In at least three crucial ways, President Obama is running an unorthodox campaign for reelection, shattering the pattern and priorities of his predecessors in a way that risks rebuke from undecided voters.
Interviews with Democratic strategists and Obama’s advisers—as well as the Democrats’ own preconvention talking points—betray a campaign that looks and feels oddly detached from the persuasive powers of the presidency and distracted by something most presidents in this position try to ignore: the clattering criticism of the challenger.
First, Obama and his top advisers obsess over GOP nominee Mitt Romney, his asserted unfitness for office, and the waywardness of his policies.
Second, the Obama team has given short shrift to its first-term accomplishments.
And third, descriptions of second-term priorities remain largely opaque, leaving voters to wonder where a reelected Obama would take the country.
The best example was Team Obama’s indirect and omnidirectional answer to the question “Is the country better off than it was four years ago?” Various aides or proxies answered it on Sunday’s talk shows, and each delivered an array of qualifications, pleas for context, and everything except an emergency “Yes, but …” button. On ABC’s This Week, White House senior adviser David Plouffe refused three times to answer the question but offered that Obama’s policies “staved” off a depression and that the nation is “beginning to recover.” On CBS’s Face the Nation, Maryland Democratic Gov. Martin O’Malley bluntly said, “No,” people are not better off than four years ago. On Fox News Sunday, senior Obama reelection strategist David Axelrod gave an answer than ran one minute and five seconds.
In the aftermath, top counselor Robert Gibbs said, “You’ll find the president Thursday largely address the ‘better off’ question, pointing out that we are no longer facing the imminent collapse of the economy.”
Still, the political context is grim, and Obama’s team knows it. Unemployment is higher (up to 8.3 percent from 7.8 percent); median real wages are down (to $50,964 from $54,983), gas prices are up (to $3.78 per gallon from $1.85), and the national debt is up (to $15.9 trillion from $10.6 trillion). Those are not the only measuring sticks, but they track closely with voters’ perceptions of where we are going: In six national polls this month, the average “right track” number was 33 percent and the average “wrong track” number was 63 percent.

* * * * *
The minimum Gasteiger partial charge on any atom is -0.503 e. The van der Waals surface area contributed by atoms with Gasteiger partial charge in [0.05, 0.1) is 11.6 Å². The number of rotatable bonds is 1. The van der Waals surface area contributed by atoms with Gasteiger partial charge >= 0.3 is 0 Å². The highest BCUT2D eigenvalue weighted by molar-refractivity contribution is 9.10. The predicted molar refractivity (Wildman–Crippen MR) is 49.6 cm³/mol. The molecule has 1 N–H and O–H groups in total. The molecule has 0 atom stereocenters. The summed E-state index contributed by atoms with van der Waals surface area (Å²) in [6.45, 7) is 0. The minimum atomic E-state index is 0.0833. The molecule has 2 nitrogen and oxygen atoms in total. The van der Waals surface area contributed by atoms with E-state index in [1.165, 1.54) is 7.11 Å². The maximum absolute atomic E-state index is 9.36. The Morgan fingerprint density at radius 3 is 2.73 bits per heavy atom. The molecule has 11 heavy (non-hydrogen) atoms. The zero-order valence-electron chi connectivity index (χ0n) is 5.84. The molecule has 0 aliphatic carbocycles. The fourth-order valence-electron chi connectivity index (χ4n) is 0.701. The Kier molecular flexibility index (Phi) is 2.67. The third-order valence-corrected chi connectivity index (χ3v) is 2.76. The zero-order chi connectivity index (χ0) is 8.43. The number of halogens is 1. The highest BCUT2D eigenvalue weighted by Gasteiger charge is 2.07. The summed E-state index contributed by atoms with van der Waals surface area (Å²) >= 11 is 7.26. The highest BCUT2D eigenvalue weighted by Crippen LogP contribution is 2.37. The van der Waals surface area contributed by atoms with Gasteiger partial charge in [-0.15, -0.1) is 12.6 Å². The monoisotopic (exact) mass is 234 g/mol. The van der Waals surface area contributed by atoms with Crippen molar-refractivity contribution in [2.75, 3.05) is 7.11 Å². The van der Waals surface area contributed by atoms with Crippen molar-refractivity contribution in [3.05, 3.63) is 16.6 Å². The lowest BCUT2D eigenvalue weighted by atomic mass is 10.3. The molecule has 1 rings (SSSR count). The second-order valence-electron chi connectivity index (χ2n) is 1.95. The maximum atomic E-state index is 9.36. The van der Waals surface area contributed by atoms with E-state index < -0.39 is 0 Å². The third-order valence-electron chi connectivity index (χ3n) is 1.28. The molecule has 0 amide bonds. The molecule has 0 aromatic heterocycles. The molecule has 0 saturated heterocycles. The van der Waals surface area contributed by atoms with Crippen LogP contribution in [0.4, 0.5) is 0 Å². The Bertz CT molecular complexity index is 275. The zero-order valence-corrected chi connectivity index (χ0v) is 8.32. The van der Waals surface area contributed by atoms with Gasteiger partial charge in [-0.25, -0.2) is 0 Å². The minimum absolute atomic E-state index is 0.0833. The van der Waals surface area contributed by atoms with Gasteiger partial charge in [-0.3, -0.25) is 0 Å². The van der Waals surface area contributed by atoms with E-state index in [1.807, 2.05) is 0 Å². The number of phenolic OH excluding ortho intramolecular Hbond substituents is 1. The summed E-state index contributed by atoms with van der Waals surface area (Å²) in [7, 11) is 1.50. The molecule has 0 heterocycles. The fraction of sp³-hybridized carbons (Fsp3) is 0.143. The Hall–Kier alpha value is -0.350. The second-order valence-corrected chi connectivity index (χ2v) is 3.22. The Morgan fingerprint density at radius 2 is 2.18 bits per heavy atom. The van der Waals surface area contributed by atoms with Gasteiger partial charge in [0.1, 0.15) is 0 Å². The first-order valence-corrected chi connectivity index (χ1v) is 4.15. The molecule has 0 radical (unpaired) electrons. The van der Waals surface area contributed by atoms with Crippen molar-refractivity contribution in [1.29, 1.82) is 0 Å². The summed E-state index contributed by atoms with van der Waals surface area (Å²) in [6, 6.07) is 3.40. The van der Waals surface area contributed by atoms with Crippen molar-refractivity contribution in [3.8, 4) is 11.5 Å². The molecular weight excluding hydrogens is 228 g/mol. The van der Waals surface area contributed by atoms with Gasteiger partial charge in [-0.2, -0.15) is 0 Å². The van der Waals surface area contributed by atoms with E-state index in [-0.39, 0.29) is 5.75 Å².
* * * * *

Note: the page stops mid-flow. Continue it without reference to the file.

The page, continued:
Obama’s campaign didn’t offer much guidance on combating these perceptions on a Sunday afternoon conference call to dispense talking points to sympathetic Democrats. “They need to turn the question around on Republicans,” said Chris Kofinis, a former chief of staff to Democratic Sen. Joe Manchin of West Virginia and a top adviser to John Edwards’s 2008 presidential campaign afterward. “Imagine if we had continued the failed Republican policies. Would you, your family be better off today?”
At the convention this week, middle-class voters will offer testimonials about how they benefited from Obama’s efforts to lower student-loan interest rates, provide access to health care coverage, and cut payroll taxes. Obama’s advisers consider this a strong response to skeptics who fault him for glossing over his first term as he attacks Romney relentlessly over the Republican’s private-equity past, his offshore bank accounts, and his unreleased tax returns. Doubtless, those speakers believe they have benefited from Obama’s policies, but the backdrop of higher poverty, lower wages, and high unemployment complicates the picture.
“You can’t simply disqualify the other candidate,” said Robert Gibbs, the campaign aide who was Obama’s first press secretary. “You have to explain what your agenda is and what your beliefs are. Fortunately for the president, the Republicans didn’t do any of that at their convention.… We will.” (There’s that fascination with Republicans again.) But Gibbs said that the days of presidents relying on the clout of their office and largely dismissing their rivals are long gone. “When Bill Clinton ran in 1996 with a very solid economy, he spent the first 12 months of his campaign beating the living crap out of Bob Dole.”
As for the second term, Obama will call for job creation and wage growth but leave details largely unexplained. It gets a light touch because it’s already an unfulfilled part of his first-term agenda.
The key for Obama, Democratic strategists said, will be to pitch his campaign forward and away from the demonization of Romney. Obama’s address will say almost nothing about Romney, Gibbs said, leaving criticism to former President Clinton and others. Democrats see deep reservoirs of public trust in Obama and a general sense that he, more than Romney, will devote his presidency to the plight of middle-income voters. “There is a real and personal connection,” said Boston-based Democratic strategist Mary Ann Marsh.